Griffon now has four prime contracts with the U.S. government. “That's nearly unheard of for a small company,” French says. In addition to the 130-lb. Outlaw, the company has contracts to provide the larger, 550-lb. Broadsword, which is being used to simulate tactical-class unmanned aircraft systems (UAS). The Outlaw G2 will enter qualification next month and eventually replace the MQM-170A in production and on existing contracts.
The Outlaw G2 will be offered when the company's current five-year Army contract comes up for recompetition within the next two years. Griffon also is preparing to bid on another large prime contract, a small-business set-side, and this time has teamed to “two very large companies” that will provide additional expertise.
The 250-300-lb. twin-engine aircraft, now entering fabrication and expected to fly early next year, represents a step up for Griffon and is based on its experience operating the Outlaw, which often carries payloads costing far more than the aircraft. “That makes me nervous,” says French, “so I want a backup engine on the aircraft.”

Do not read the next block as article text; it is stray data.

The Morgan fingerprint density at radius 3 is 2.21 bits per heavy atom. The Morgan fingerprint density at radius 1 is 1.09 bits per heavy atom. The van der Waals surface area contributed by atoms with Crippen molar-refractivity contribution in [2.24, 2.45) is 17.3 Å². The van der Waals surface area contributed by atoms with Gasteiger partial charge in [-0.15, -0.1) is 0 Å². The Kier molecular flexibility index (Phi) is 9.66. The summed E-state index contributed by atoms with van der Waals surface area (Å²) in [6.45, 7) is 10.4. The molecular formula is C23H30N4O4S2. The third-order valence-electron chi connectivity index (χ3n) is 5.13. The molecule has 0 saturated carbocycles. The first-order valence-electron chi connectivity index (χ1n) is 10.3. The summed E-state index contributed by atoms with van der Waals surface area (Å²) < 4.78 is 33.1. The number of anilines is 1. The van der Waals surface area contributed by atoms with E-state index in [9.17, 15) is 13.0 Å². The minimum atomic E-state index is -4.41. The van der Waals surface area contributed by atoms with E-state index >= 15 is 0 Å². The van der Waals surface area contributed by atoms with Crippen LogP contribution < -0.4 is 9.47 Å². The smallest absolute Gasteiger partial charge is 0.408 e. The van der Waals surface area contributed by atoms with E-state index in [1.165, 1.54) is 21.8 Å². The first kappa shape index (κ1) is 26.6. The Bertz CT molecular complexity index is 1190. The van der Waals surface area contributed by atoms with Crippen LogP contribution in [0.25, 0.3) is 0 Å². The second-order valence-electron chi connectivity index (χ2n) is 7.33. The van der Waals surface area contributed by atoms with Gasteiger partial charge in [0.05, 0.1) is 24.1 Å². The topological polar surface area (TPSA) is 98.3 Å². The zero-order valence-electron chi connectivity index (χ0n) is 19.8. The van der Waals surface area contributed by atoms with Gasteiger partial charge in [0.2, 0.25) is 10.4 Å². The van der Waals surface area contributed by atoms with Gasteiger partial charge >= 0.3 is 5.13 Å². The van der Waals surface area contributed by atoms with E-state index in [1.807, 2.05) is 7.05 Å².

The twin—six of which have already been sold—is also “an initial step to something bigger,” he says. Despite its success in the target market, Griffon has not been able to break into the operational UAS business. “Since 2004 we have had our hands full meeting the demand we have,” says French, who believes the lack of success so far may prove “providential” in the longer term.
“If we are going to get into the UAS market, then our next airframe will have the aerodynamics and structures in place so that we can play in that class of aircraft with a no-kidding offering,” he says. “We will not have to make apologies for our product and turn down opportunities. It has taken us time to put the infrastructure in place [to build such an aircraft].”
In launching development of the new twin-engine aircraft, Griffon has gone back to its “build it and they will come” roots. “I like to make things, and hope they do come,” says French. “We have a passion to build things. It's the philosophy of Griffon.”